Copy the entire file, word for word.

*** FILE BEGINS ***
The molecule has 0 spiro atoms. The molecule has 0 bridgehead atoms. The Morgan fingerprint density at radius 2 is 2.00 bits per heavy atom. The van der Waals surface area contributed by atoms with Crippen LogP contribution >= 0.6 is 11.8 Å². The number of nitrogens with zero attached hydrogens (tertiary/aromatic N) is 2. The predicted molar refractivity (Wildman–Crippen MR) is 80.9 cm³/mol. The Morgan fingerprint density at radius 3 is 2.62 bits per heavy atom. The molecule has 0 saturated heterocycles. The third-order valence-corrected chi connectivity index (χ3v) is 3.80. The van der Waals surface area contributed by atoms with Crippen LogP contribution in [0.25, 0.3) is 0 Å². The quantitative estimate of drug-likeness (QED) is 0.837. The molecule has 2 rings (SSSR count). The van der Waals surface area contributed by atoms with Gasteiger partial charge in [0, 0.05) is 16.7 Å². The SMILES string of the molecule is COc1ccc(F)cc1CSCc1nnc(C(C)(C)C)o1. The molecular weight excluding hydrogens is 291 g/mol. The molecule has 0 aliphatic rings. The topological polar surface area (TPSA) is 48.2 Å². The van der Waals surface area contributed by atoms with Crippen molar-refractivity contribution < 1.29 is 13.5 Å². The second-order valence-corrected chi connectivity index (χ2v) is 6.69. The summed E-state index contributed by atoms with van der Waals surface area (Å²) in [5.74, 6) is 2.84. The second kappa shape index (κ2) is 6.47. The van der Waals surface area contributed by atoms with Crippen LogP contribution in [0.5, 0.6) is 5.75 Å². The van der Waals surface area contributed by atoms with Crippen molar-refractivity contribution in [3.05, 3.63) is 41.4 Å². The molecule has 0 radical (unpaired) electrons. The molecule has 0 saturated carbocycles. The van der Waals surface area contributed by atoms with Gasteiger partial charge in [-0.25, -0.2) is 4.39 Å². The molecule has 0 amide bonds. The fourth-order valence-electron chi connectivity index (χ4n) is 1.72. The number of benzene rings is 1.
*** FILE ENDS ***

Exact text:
The molecule has 0 spiro atoms. The molecule has 0 bridgehead atoms. The Morgan fingerprint density at radius 2 is 2.00 bits per heavy atom. The van der Waals surface area contributed by atoms with Crippen LogP contribution >= 0.6 is 11.8 Å². The number of nitrogens with zero attached hydrogens (tertiary/aromatic N) is 2. The predicted molar refractivity (Wildman–Crippen MR) is 80.9 cm³/mol. The Morgan fingerprint density at radius 3 is 2.62 bits per heavy atom. The molecule has 0 saturated heterocycles. The third-order valence-corrected chi connectivity index (χ3v) is 3.80. The van der Waals surface area contributed by atoms with Crippen LogP contribution in [0.25, 0.3) is 0 Å². The quantitative estimate of drug-likeness (QED) is 0.837. The molecule has 2 rings (SSSR count). The van der Waals surface area contributed by atoms with Gasteiger partial charge in [0, 0.05) is 16.7 Å². The SMILES string of the molecule is COc1ccc(F)cc1CSCc1nnc(C(C)(C)C)o1. The molecular weight excluding hydrogens is 291 g/mol. The molecule has 0 aliphatic rings. The topological polar surface area (TPSA) is 48.2 Å². The van der Waals surface area contributed by atoms with Crippen molar-refractivity contribution < 1.29 is 13.5 Å². The second-order valence-corrected chi connectivity index (χ2v) is 6.69. The summed E-state index contributed by atoms with van der Waals surface area (Å²) in [5.74, 6) is 2.84. The second kappa shape index (κ2) is 6.47. The van der Waals surface area contributed by atoms with Crippen LogP contribution in [0.5, 0.6) is 5.75 Å². The van der Waals surface area contributed by atoms with Crippen molar-refractivity contribution in [3.05, 3.63) is 41.4 Å². The molecule has 0 radical (unpaired) electrons. The molecule has 0 saturated carbocycles. The van der Waals surface area contributed by atoms with Gasteiger partial charge in [-0.25, -0.2) is 4.39 Å². The molecule has 0 amide bonds. The fourth-order valence-electron chi connectivity index (χ4n) is 1.72. The number of benzene rings is 1.